Analytic Rubric Creation Guide
There are two main types of rubrics used for evaluating student performance on a variety of assessments that do not have a clear right or wrong answer: analytic and holistic.
Analytic rubrics break down the characteristics of an assessment into several criteria that are scored separately. In a holistic rubric, criteria are evaluated together, and students receive a single, overall score.
This guide focuses specifically on the creation of analytic rubrics because of their transparency and the level of detail they provide. Although holistic rubrics are used less frequently than analytic rubrics, they are useful when the focus is on overall quality, proficiency, or understanding of specific content or skills.
Please visit LEARN Support’s resources for more information on creating holistic rubrics in LEARN.
Steps for Creating an Analytic Rubric
An analytic rubric consists of three (3) main parts:
- Criteria: Describes the tasks that your students are expected to perform in the assessment.
- Performance rating scale: Identifies how your students’ performance will be measured.
- Descriptions: Describes the criteria used to assess your students’ performance at each level of the rating scale.
While it is important to specify clearly the requirements of your assessment, you should have 3-7 criteria.
Step 1: Not sure where to start or need ideas? Find online examples
Search online for ideas on how to structure and design your rubric. Although the examples you find online may not perfectly align with your assessment, you should be able to locate an example that can be customized and adapted to your specific needs.
Looking for ideas? Check out these examples compiled by faculty at Carnegie Mellon or, click on the links below to review rubrics created for a variety of assessments:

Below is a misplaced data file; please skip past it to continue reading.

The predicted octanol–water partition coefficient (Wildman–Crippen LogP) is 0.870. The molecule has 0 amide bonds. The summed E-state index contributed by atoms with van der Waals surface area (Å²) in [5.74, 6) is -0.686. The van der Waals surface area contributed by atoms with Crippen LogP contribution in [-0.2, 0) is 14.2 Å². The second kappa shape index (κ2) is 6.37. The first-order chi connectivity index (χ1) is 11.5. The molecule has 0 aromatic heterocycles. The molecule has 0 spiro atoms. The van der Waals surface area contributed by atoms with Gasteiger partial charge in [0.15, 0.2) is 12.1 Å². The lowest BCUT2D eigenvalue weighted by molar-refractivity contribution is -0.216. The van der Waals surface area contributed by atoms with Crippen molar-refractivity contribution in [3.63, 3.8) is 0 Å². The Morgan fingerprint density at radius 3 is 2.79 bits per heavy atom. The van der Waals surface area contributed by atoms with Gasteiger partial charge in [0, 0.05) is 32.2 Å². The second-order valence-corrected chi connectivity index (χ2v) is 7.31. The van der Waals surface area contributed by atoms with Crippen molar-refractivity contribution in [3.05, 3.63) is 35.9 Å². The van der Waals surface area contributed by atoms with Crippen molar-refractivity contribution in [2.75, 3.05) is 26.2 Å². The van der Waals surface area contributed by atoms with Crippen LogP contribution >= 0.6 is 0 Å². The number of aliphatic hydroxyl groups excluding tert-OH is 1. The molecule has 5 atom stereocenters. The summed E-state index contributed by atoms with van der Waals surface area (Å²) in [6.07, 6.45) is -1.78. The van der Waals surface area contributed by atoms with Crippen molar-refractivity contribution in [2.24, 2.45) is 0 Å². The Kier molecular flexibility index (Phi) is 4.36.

Participation and Discussions
Writing tip: Copyright
Be sure to keep copyright in mind when using rubrics that already exist and be advised that these resources should only be used to generate ideas for the design and development of your own rubric.
Step 2: Determine your criteria
Once you have had an opportunity to review different sample rubrics, decide on the criteria that will be used to evaluate your students’ performance.
Break down your assessment into a list of 3-7 essential tasks that can easily be observed and measured. These tasks will become the criteria for your assessment. Also ensure that you rank your criteria in order of their importance to your assessment to determine how scores will be distributed across all criteria in your rubric.
Example: Assessment criteria for a research paper
- Problem Definition and Methodology
- Analysis and Argumentation
- Structure and Writing
For further help with writing assessment criteria, see:
Step 3: Choose a performance rating scale
Select a rating scale to measure your students’ performance. The performance rating scale you choose can consist of numbers, but more frequently include words that describe a specific level of performance.
Most rubric scales have 3-5 performance levels arranged in order of highest to lowest (or vice-versa). Use one of the following descriptive or numerical performance rating scale examples in your rubric:
- Exemplary – Excellent – Acceptable – Unacceptable
- Superior – Good – Fair – Unacceptable
- 4 – 3 – 2 – 1
- Exemplary (4) – Excellent (3) – Acceptable (2) – Unacceptable (1)
Writing tips: Selecting a rating scale
Choose a numerical scale for your rubric to assign a grade to your assessment, otherwise use a descriptive scale to provide formative feedback to your students. If s specific performance level is required to pass, be sure it indicate which level in your assessment.